Directors Seminar:Professor Philippa Pattison explains how maths meets science in network modelling

Burnet Institute

25 October, 2011

In a novel meeting of ‘maths meets science’, researchers are being encouraged to consider using network modelling to help better understand and measure how a person’s social connections impacts on their risk of disease, chances of

A quantitative psychologist and recently appointed member of the Burnet Board, Professor Pattison presented ‘Understanding the role of social networks in health: a modelling approach’ at this month’s Director’s Seminar.

One of the issues raised by Professor Pattison was how do you use partial network data obtained from contact tracing and related sampling schemes to build empirically grounded, community-level simulation models for networks and network-mediated social processes?

Professor Pattison described how the collection of empirical data - that is directly asking someone what activities they undertook with their friends, then asking those friends to describe further what activities they undertook with their friends - can be used to build up a network or web of information.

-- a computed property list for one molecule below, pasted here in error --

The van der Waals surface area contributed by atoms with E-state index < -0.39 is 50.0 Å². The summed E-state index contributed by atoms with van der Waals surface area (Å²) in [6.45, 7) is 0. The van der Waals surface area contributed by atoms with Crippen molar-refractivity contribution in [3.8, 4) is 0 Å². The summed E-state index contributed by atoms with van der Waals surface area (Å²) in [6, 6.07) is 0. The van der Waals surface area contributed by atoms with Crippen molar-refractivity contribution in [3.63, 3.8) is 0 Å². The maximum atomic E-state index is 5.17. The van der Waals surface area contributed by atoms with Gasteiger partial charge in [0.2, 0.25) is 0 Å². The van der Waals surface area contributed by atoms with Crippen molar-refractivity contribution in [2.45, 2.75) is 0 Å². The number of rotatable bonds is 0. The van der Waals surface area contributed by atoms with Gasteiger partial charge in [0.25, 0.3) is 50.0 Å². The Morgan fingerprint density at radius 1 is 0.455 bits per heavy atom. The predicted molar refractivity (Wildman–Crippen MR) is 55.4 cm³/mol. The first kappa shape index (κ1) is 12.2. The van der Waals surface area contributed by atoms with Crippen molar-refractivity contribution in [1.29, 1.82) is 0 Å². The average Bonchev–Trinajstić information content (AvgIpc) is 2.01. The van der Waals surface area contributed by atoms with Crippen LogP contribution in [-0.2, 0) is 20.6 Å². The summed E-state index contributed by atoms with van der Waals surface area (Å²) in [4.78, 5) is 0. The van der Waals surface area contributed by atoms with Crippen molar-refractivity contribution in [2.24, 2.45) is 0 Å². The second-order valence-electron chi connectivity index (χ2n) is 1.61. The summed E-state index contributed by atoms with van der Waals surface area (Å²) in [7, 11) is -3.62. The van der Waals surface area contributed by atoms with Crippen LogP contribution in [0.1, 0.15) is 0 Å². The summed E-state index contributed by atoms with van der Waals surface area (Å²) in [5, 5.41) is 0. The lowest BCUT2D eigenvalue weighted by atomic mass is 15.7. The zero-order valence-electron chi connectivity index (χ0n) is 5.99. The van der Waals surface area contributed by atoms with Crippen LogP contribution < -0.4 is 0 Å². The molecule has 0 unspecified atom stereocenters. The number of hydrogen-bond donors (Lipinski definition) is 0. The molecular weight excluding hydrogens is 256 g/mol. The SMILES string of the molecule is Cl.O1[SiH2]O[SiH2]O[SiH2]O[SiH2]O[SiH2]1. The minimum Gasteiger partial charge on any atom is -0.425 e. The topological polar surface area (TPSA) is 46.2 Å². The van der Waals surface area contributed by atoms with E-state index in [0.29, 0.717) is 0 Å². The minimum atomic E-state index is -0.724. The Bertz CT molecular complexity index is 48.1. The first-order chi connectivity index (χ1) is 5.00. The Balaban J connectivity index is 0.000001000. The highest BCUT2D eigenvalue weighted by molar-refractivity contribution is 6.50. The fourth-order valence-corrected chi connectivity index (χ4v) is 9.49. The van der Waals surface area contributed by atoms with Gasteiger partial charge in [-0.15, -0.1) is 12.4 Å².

This information can be used to develop a network model that helps explain disease transmission or social processes such as access to employment.

In the audience was Professor Robert Power from Burnet’s Centre for Population Health.

“Amongst Professor Pattison’s key messages was the potential value of using a network modelling approach for many of our key areas of research interest,” he said.

“Associate Professor Margaret Hellard here at Burnet is already involved in modelling the transmission of hepatitis C among injecting drug users.

“But, this presentation prompted a discussion about how we can further explore the broad possibilities that network modelling offers in our research and public health work both in Australia and domestically.”

Network modelling offers researchers another effective approach to analysing data or complex patterns of transmission of infectious diseases.

Using this approach may lead to a better understanding of the current patterns of disease transmission in the community which in turn will assist in the development of effective and targeted health interventions.

Contact Details

For more information in relation to this news article, please contact:

Professor Brendan Crabb AC

Director and CEO; Co-Head Malaria Research Laboratory; Chair, Victorian Chapter of the Association of Australian Medical Research Institutes (AAMRI)




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